Argentina and YPF: 17 Stocks to Sell Immediately
by Alexander Green, Investment U Chief Investment Strategist
Friday, April 20, 2012: Issue #1756

If Argentina is willing to nationalize its leading oil company, YPF, which company (or companies) is next?

Ever wonder what happens when greed meets stupidity in the stock market? For a profound example, take a look at the recent free fall in Argentina’s largest oil and gas company, YPF (NYSE: YPF).

The country’s President Cristina Kirchner recently took a watershed step in expanding the state’s grip on the economy, saying she will send a bill to Congress to nationalize the firm.

Predictably, shares of YPF – and other Argentine stocks – gapped down on the news.

Kirchner declared that this historic move must be made because the petroleum industry is of “national public interest.” Of course, what industry isn’t? Banking? Telecommunications? Manufacturing? Agriculture?

Kirchner insists that YPF’s low production is forcing the country to spend heavily on imported energy at a time when it is experiencing a scarcity of dollars due to capital flight. And why is Argentina hemorrhaging capital? Because of boneheaded moves like this one.

YPF’s majority shareholder, Spanish energy group Repsol, is not taking this theft lying down. The Madrid government has threatened swift retaliation. And Spain’s Prime Minister Mariano Rajoy stated the obvious when he said the Spanish company’s controlling stake in YPF – which Repsol was planning to sell to China’s Sinopec – was being expropriated “without any justification.”

Given that most successful developing nations are privatizing industries rather than nationalizing them – and given that investment capital always flows where it is treated best (and conversely flees those countries where it is treated badly) – why would Kirchner do this?

One answer is stupidity. The other is hubris.

There is absolutely no reason to think that a bunch of politicians and bureaucrats – or their appointees – could run YPF better than Repsol, one of the world’s leading energy groups. (Just as there is no reason to think the U.S. government can do a better job than private equity groups of backing speculative solar companies like Solyndra.)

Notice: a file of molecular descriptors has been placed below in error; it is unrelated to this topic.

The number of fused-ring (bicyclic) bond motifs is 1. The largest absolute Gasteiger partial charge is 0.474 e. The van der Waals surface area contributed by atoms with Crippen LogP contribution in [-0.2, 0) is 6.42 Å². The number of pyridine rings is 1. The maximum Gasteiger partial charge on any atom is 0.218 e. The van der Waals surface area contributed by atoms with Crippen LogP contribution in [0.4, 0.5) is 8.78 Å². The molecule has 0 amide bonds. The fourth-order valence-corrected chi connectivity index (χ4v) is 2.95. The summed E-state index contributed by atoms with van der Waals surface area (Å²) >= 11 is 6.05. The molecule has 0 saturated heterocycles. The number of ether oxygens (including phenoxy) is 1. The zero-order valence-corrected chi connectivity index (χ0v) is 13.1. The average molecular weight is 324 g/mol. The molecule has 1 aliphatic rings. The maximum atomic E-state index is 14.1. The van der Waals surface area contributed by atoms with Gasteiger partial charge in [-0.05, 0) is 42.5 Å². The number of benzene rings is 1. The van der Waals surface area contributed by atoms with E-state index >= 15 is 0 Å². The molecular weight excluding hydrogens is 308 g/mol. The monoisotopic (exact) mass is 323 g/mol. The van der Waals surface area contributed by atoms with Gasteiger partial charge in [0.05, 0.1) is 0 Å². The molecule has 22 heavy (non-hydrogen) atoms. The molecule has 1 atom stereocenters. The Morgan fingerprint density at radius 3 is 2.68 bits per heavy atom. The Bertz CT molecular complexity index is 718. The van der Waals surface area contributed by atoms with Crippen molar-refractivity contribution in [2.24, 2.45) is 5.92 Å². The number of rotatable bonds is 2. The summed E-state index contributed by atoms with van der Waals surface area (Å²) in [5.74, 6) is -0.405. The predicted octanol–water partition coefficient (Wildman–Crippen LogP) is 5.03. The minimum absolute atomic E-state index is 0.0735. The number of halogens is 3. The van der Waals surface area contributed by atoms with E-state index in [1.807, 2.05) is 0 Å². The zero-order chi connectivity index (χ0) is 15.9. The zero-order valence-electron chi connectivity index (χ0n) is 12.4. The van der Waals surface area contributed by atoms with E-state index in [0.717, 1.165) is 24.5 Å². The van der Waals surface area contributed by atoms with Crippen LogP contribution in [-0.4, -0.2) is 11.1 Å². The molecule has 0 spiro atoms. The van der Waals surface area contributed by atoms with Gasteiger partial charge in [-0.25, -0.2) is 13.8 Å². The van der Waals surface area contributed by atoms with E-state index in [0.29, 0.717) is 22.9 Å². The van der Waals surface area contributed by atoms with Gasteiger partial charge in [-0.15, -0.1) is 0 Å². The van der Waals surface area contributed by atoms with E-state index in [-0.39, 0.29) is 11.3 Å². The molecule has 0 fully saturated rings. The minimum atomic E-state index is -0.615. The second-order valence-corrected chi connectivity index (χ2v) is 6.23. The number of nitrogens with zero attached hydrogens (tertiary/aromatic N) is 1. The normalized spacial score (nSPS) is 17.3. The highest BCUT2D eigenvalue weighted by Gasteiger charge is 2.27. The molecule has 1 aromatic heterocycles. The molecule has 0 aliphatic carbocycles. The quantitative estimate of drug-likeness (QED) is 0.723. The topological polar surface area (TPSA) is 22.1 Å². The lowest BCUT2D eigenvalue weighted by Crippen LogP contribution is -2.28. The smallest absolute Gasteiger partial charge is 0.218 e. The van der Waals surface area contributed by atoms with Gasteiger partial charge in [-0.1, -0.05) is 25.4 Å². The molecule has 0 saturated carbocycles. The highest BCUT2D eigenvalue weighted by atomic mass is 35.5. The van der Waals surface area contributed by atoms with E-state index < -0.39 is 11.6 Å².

And if Argentina is willing to nationalize its leading oil company, which company (or companies) is next? Here’s a potential hit list, 17 Argentine companies that trade on the NYSE or Nasdaq. If you’re holding any of them, sell them immediately.

ADR Name Ticker Industry
Alto Palermo APSA Real Estate Inv&Serv
Banco Macro BMA Banks
BBVA Banco Frances BFR Banks
Cresud CRESY Food Producers
Edenor EDN Electricity
Grupo Financiero Galicia GGAL Banks
IRSA Inversiones y Representaciones IRS Real Estate Inv&Serv
MetroGas MGSBF Gas,H20&Multiutility
Nortel Invesora – Series B NTL Fixed Line Telecom.
Pampa Energia PAM Financial Services
Petrobras Energia PZE Oil & Gas Producers
Telecom Argentina TEO Fixed Line Telecom.
Telefonica de Argentina TEF Fixed Line Telecom.
Tenaris TS Indust.Metals&Mining
Ternium TX Indust.Metals&Mining
Transportadora de Gas del Sur TGS OilEquip.,Serv.&Dist
YPF YPF Oil & Gas Producers

The tragic part of this power grab – which has undeniable populist appeal in some quarters – is that it will only undermine investor confidence and do lasting damage to the Argentine currency, the Argentine economy and, ultimately, middle-class Argentinians.

This move is not just greedy. It’s profoundly dim. But then, Ronald Reagan said it best:

“The best minds cannot be found in government. If they could, the private sector would hire them away.”

Good Investing,

Alexander Green